• Create a user and a password for the TURN server. As an example, the user “kurento” and password “kurentopw” are used. Add them in the configuration file: user=kurento:kurentopw.
    • Optionally, debug logging messages can be suppressed so they don’t clutter the standard output, enabling the option no-stdout-log.
    • Other parameters can be tuned as needed. For more information, check the Coturn help pages:
  4. Edit the file /etc/default/coturn and uncomment TURNSERVER_ENABLED=1, so the TURN server initiates automatically as a system service daemon.

  5. Configure KMS and point it to where the TURN server is listening for connections. Edit the file /etc/kurento/modules/kurento/WebRtcEndpoint.conf.ini and set the turnURL parameter:


    The parameter serverIp should be the public IP address of the TURN server. It must be an IP address, not a domain name.

    The following ports should be open in the firewall:

    • 3478 TCP & UDP.
    • 49152 - 65535 UDP: As per RFC 5766, these are the ports that the TURN server will use to exchange media. These ports can be changed using the min-port and max-port parameters on the TURN server.


    While the RFC specifies the ports used by TURN, if you are using STUN you will need to open all UDP ports, as STUN doesn’t constrain the range of ports that might be used.

  6. Lastly, start the Coturn server and the media server:

    sudo service coturn start
    sudo service kurento-media-server restart


Make sure to check your installation using this test application:

Know how many Media Pipelines do I need for my Application?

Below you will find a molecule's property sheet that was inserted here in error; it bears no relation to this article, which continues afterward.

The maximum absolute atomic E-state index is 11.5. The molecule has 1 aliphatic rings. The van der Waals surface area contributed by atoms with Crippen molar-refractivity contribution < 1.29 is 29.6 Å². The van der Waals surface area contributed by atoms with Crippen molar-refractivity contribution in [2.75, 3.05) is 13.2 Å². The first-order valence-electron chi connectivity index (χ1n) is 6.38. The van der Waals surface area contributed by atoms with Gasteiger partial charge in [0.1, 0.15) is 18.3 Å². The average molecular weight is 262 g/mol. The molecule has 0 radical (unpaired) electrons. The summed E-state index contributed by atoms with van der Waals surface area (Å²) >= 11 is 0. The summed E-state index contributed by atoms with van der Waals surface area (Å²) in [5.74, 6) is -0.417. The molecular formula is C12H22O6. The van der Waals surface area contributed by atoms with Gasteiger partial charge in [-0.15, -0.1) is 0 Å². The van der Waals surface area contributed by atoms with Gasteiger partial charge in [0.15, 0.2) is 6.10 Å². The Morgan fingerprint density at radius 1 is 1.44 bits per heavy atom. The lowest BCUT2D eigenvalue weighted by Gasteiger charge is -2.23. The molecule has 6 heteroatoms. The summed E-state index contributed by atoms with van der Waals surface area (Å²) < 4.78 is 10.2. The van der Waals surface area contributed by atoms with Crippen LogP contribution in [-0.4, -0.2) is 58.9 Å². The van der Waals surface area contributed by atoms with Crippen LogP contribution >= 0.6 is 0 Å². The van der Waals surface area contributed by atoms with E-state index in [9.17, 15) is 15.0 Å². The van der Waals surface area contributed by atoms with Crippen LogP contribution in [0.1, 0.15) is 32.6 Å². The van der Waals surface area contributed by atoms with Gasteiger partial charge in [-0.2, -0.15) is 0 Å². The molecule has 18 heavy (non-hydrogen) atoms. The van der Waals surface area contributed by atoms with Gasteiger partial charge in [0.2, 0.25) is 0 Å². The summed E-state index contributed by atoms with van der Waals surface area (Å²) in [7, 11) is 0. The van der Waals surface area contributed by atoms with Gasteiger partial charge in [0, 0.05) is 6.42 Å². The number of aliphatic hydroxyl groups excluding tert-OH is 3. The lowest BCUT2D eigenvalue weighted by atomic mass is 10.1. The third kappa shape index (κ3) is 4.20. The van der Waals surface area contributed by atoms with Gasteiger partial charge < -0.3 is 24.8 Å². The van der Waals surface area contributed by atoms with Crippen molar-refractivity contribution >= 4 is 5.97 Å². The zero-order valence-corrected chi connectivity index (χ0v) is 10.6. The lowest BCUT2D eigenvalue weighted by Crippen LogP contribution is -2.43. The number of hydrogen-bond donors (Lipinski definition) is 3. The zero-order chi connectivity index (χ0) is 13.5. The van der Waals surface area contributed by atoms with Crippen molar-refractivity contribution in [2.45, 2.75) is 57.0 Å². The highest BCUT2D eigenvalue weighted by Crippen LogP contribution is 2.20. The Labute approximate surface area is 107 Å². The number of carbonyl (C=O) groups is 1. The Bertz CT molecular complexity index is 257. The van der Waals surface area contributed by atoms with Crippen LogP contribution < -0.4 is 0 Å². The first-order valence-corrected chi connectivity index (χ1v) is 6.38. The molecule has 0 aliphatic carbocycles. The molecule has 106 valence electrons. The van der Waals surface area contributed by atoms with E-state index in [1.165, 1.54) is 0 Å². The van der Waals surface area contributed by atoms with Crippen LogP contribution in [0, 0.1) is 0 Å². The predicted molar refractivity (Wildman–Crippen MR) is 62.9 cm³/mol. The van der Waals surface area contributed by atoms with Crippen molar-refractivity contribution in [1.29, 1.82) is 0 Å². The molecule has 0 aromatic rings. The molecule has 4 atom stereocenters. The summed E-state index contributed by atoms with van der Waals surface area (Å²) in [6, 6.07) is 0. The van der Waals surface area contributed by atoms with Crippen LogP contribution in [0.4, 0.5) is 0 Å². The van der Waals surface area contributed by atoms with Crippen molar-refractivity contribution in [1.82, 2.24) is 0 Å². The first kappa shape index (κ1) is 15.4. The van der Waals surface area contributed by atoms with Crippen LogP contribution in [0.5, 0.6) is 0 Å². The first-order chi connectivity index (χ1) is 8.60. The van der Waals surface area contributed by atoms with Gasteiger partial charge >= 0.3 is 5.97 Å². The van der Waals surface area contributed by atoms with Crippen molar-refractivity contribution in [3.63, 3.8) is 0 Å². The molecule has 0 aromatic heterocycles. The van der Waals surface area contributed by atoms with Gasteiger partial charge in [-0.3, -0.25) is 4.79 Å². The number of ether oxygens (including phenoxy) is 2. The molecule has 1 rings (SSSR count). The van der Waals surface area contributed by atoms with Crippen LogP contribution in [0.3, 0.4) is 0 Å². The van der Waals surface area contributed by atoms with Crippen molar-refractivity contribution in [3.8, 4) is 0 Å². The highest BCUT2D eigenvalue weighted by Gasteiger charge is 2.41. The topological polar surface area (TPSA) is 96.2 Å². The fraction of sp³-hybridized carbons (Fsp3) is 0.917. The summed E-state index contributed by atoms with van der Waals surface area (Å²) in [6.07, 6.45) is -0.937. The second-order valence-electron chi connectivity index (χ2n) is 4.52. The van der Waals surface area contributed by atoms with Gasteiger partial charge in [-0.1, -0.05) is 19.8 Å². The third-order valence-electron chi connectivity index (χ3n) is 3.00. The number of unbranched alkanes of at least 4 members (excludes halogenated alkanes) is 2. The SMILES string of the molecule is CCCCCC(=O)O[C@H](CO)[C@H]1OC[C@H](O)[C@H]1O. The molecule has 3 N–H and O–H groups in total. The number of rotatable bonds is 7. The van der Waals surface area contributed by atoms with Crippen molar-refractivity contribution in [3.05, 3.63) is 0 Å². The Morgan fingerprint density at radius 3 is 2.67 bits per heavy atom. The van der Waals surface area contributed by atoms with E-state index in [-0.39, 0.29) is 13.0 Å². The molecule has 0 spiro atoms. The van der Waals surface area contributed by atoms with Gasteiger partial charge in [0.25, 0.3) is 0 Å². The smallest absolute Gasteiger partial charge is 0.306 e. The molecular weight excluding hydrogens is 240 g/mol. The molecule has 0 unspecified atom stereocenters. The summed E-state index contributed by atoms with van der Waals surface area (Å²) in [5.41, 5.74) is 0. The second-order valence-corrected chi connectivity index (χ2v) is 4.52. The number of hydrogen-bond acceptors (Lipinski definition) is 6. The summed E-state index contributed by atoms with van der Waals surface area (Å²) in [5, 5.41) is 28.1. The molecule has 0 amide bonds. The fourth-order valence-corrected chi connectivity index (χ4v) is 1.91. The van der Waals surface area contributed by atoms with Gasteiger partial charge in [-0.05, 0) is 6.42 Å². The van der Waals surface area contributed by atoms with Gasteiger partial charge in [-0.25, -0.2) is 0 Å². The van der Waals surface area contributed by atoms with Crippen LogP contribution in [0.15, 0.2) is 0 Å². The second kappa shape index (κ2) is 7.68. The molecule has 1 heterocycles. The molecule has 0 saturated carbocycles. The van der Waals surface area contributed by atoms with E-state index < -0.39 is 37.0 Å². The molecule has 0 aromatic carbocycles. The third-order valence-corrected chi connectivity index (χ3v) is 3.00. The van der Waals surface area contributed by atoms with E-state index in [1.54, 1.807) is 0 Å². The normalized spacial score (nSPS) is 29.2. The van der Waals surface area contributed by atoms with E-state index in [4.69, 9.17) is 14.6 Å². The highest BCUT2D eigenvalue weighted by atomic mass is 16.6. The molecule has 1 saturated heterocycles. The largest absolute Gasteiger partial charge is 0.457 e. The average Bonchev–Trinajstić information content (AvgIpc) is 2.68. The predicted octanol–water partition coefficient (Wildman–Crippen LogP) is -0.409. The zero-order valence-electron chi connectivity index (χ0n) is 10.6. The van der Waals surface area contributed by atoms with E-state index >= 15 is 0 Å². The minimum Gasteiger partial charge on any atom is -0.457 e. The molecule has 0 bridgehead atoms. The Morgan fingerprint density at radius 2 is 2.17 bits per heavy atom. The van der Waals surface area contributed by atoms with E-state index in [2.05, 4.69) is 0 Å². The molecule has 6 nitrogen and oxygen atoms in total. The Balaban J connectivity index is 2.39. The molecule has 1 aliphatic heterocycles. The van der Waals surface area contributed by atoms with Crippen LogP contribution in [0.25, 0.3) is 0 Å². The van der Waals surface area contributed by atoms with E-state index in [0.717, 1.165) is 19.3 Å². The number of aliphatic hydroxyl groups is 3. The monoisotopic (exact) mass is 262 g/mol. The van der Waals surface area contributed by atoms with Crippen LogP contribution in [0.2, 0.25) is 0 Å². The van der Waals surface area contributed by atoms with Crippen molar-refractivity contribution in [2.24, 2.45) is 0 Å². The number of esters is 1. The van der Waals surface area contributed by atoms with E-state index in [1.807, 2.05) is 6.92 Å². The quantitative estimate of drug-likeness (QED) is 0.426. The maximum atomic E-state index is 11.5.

Media Elements can only communicate with each other when they are part of the same pipeline. Different MediaPipelines in the server are independent do not share audio, video, data or events.

A good heuristic is that you will need one pipeline per each set of communicating partners in a channel, and one Endpoint in this pipeline per audio/video streams reaching a partner.

Know how many Endpoints do I need?

Your application will need to create an Endpoint for each media stream flowing to (or from) the pipeline. As we said in the previous answer, each set of communicating partners in a channel will be in the same Media Pipeline, and each of them will use one or more Endpoints. They could use more than one if they are recording or reproducing several streams.

Know to what client a given WebRtcEndPoint belongs or where is it coming from?

Kurento API currently offers no way to get application attributes stored in a Media Element. However, the application developer can maintain a hashmap or equivalent data structure mapping the WebRtcEndpoint internal Id (which is a string) to whatever application information is desired.

Why do I get the error …

“Cannot create gstreamer element”?

This is a typical error which happens when you update Kurento Media Server from version 4 to 5. The problem is related to the GStreamer dependency version. The solution is the following:

sudo apt-get remove kurento*
sudo apt-get autoremove
sudo apt-get update
sudo apt-get dist-upgrade
sudo apt-get install kurento-media-server